In the last 10 years, the global Internet population has grown from 1 billion to 3.2 billion. The number of people owning a mobile phone worldwide has now trumped the number of people with electricity, clean water or sanitation. Yet, the impact of such large scale connectivity isn’t always positive, according to a new World Bank report.

A visual graph depicting connectivity statistics

It would appear, from this research that the web is increasing digital inequality, widening rewards for those with skills and access, whilst upping the penalties for those without connectivity.

It’s safe to say that the Internet doesn’t necessarily spur competition. There’s just one Google and one Facebook because the average user doesn’t see the point of using the second-best search engine or the second-best social network, because the leading ones are free and everyone else is using them too.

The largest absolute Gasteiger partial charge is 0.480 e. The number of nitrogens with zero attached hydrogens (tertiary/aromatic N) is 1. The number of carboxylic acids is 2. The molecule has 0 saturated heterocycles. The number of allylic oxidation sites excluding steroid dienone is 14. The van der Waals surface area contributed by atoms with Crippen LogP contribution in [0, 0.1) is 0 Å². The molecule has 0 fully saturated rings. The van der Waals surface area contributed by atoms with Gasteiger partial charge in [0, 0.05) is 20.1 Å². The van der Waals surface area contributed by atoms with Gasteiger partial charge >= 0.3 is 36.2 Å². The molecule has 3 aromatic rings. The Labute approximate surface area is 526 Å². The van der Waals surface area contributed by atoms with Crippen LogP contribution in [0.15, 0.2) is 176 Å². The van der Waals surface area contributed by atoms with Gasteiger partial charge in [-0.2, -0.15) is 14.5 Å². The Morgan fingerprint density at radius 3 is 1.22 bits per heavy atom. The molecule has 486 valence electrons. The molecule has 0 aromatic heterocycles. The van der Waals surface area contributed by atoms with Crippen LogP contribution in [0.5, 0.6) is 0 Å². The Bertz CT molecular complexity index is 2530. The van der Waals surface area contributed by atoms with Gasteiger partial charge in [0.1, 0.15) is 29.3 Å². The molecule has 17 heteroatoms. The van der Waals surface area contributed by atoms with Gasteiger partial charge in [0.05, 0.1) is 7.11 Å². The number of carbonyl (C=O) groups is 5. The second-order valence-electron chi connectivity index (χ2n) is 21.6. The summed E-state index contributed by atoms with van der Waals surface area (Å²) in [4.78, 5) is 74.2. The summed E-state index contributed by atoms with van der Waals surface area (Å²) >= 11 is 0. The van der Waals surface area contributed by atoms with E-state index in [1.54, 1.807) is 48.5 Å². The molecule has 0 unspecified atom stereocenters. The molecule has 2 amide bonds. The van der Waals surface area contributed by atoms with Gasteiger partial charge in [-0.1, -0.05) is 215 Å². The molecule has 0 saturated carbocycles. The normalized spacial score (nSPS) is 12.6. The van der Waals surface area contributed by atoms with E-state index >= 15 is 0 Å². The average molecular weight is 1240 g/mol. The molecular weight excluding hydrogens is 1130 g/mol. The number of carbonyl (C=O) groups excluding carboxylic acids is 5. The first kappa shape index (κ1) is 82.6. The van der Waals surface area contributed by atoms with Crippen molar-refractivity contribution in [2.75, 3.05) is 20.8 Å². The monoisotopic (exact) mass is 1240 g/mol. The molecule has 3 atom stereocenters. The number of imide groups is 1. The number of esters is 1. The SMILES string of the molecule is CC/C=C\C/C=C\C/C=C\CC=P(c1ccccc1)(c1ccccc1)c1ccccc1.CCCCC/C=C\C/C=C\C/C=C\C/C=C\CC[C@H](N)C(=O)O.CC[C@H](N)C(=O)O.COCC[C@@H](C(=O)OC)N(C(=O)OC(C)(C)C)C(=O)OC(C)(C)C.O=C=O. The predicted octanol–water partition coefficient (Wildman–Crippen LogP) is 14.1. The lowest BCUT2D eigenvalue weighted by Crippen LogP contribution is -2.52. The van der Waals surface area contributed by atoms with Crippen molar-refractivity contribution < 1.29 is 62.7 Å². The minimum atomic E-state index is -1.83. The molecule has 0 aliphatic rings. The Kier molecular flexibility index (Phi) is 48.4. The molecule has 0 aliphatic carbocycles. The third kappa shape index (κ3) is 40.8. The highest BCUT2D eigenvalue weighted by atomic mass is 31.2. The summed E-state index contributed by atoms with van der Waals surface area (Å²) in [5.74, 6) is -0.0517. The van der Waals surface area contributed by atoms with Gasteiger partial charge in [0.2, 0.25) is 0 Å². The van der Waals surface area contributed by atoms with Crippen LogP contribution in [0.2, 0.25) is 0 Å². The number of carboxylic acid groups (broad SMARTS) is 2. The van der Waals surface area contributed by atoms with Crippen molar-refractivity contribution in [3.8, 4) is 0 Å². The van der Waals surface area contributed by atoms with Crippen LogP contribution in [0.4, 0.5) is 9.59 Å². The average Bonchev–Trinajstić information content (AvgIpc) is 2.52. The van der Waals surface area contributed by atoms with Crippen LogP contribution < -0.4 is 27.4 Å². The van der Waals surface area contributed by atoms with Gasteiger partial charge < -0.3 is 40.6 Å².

Whilst digital technologies have been spreading, digital dividends have not, the report states. “The better educated, well connected, and more capable have received most of the benefits – circumscribing the gains from the digital revolution.”

The World Bank says we need to expand connectivity access, but also develop “analog complements” to go along with large scale advancements. That includes regulations that create more competitive markets, skills that allow more entrepreneurs to seize opportunities and accountable institutions that empower citizens rather than hobble them.

The report adds: “Digital development strategies need to be considerably broader than IT strategies.

“To bring the largest benefits, countries need to create the right environment for technology. When analog complements to digital investments are absent, the development impact will often be disappointing. But when countries build strong analog foundations, they will reap ample digital dividends – in faster growth, more jobs, and better services.”

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